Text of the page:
I have an anxiety disorder. I call it Harriet. I avoid her when I can, but in the end, she is a big part of my life. I try to not let her control me. When you have a Harriet, though, sometimes she takes over no matter what you do. My husband says he can always tell when she is bothering me because I sway from side to side. He doesn’t realize that’s only a small part of what really happens when Harriet and I battle for control.
Harriet can visit at any time whether I am having fun or under a lot of pressure. She especially likes to visit when our oldest son, Owen, is involved. Owen has a severe mood disorder. Sometimes he sees and hears things that aren’t there, or he might think we are hiding things from him. He can be aggressive and violent for hours at a time. He lives in a lock-down residential facility now, but I still feel the lasting effects of having him around.
I had learned to control Harriet when Owen was around, but I can’t anymore. The mere thought of being around him tells Harriet I am vulnerable. Even though he cannot hurt me anymore, in my mind, I can hear him screaming, throwing, punching, kicking.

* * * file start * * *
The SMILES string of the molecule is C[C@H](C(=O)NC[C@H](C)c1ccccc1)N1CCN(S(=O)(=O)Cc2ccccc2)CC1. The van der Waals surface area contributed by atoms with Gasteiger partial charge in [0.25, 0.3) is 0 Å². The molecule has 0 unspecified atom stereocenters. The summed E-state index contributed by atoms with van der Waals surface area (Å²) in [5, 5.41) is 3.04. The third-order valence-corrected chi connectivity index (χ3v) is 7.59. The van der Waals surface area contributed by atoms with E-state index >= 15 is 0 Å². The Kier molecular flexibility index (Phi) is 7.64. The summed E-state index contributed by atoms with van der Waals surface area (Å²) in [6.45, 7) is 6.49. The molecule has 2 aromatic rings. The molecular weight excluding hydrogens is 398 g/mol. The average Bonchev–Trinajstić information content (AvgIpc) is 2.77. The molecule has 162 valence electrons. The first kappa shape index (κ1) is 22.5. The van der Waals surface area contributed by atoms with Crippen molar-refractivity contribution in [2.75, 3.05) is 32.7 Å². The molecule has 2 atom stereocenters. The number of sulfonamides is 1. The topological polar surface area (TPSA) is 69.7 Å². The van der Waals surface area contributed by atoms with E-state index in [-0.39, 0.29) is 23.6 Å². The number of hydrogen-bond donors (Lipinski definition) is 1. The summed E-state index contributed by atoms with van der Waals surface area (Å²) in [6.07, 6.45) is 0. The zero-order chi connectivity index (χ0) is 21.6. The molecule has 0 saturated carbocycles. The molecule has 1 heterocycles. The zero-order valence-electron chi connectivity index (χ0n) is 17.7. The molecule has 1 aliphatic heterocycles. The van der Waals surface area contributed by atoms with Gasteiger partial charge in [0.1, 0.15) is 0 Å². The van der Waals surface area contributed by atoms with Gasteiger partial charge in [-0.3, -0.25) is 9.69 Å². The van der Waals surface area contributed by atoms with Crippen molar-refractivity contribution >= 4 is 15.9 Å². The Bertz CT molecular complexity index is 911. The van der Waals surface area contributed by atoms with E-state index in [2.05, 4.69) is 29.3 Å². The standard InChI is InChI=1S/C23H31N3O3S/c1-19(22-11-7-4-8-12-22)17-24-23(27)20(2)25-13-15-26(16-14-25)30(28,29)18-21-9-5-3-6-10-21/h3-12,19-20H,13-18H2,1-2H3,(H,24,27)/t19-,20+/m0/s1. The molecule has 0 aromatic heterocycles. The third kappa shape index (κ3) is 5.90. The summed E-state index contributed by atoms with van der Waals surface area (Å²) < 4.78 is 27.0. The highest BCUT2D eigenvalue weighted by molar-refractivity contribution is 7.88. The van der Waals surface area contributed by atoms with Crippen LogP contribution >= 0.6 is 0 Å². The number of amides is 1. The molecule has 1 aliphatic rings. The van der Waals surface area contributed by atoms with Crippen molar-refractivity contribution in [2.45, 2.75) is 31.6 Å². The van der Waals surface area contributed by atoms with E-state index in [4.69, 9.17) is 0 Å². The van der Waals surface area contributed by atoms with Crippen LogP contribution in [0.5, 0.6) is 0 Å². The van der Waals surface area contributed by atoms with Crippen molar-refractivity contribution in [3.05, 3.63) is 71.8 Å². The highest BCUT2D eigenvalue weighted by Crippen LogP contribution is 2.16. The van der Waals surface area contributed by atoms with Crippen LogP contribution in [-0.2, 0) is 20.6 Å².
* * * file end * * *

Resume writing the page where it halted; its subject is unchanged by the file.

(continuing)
Harriet circles over my head.
I have to keep her out.
Owen can’t know about her.
He will play with her.
Roll her between his fingers and squeeze her through.
My breathing gets harder and I get dizzy.
She weakens me.
My chest hurts.
I rock back and forth.
If I don’t get it together, my mind will dissolve.
She begins to take hold.
I can’t think.
I can’t speak.
Harriet overwhelms me.
I clean frantically, hoping to wash her away, the evidence of my weakness, the fleeting hate I feel for him.
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Emmy D. Wells described so well the grip anxiety holds over so many people. I am lucky so far to have squirmed out of that hold more than once.
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